Video

Video With Coalition Airstrikes, Iraq Entering 'Last Page' of IS Battle

American warplanes joined Iraq's battle against the so-called 'Islamic State' in northern Iraq late Wednesday, as Iraqi ground troops launched a massive assault on Tikrit. Analysts say the offensive could take the coalition a step further towards Mosul, the largest city held by Islamic State forces. Others say it could also deepen already-dangerous sectarian tensions in the region. VOA's Heather Murdock has more from Cairo.
Video

Video Philippines Wants Tourists Spending Money at New Casinos

Tourism is a multi-billion dollar industry in the Philippines. Close to five million foreign visitors traveled there last year, perhaps lured by the country’s tropical beaches. But Jason Strother reports from Manila that the country hopes to entice more travelers to stay indoors and spend money inside new casinos.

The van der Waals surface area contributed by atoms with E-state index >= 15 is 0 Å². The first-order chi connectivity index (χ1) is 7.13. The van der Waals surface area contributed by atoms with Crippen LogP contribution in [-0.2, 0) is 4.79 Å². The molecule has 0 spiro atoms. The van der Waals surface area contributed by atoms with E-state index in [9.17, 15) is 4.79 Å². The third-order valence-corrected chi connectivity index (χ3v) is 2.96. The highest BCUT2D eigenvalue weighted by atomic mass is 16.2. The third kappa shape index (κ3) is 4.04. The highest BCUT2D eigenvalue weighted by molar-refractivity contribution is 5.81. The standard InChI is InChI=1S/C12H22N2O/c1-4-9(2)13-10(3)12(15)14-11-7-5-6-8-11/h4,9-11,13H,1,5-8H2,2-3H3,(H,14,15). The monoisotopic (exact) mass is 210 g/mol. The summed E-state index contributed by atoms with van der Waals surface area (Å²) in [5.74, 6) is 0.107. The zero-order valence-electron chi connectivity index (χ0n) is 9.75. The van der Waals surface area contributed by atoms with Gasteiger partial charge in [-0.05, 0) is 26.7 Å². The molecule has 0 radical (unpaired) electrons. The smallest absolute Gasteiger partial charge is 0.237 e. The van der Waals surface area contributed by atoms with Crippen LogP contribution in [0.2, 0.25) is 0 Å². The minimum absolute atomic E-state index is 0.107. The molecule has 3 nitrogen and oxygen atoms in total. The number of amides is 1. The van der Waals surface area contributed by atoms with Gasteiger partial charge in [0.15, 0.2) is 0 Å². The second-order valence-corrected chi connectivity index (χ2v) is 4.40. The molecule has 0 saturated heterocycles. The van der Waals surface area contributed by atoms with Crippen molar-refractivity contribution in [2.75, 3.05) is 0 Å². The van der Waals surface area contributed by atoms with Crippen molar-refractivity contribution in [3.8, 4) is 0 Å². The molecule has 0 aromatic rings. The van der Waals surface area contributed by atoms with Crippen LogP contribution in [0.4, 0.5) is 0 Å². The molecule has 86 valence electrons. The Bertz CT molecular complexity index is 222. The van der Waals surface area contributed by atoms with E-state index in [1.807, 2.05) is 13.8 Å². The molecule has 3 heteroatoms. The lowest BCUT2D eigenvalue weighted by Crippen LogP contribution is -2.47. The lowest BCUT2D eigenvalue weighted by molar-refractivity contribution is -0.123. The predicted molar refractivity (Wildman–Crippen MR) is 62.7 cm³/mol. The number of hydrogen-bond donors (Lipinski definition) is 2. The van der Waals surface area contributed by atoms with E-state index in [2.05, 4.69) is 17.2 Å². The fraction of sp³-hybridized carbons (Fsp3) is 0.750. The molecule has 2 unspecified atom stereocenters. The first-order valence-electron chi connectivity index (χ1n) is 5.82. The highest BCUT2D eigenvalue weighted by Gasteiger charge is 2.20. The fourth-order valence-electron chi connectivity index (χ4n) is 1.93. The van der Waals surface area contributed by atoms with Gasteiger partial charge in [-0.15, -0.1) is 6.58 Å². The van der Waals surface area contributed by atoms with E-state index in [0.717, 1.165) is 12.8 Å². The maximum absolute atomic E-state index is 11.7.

Video

Video Civilian Casualties Push Men to Join Rebels in Ukraine

The continued fighting in eastern Ukraine and the shelling of civilian neighborhoods seem to be pushing more men to join the separatist fighters. Many of the new recruits are residents of Ukraine made bitter by new grievances, as well as old. VOA's Patrick Wells reports.
Video

Video Islamic State Prisoners Talk of Curiosity, God, Regret

Islamic State fighter, a prisoner of Kurdish YPG forces, asked his family asking for forgiveness: "I destroyed myself and I destroyed them along with me." The Syrian youth was one of two detainees who spoke to VOA’s Kurdish Service about the path they chose; their names have been changed and identifying details obscured. VOA's Zana Omer reports.
Video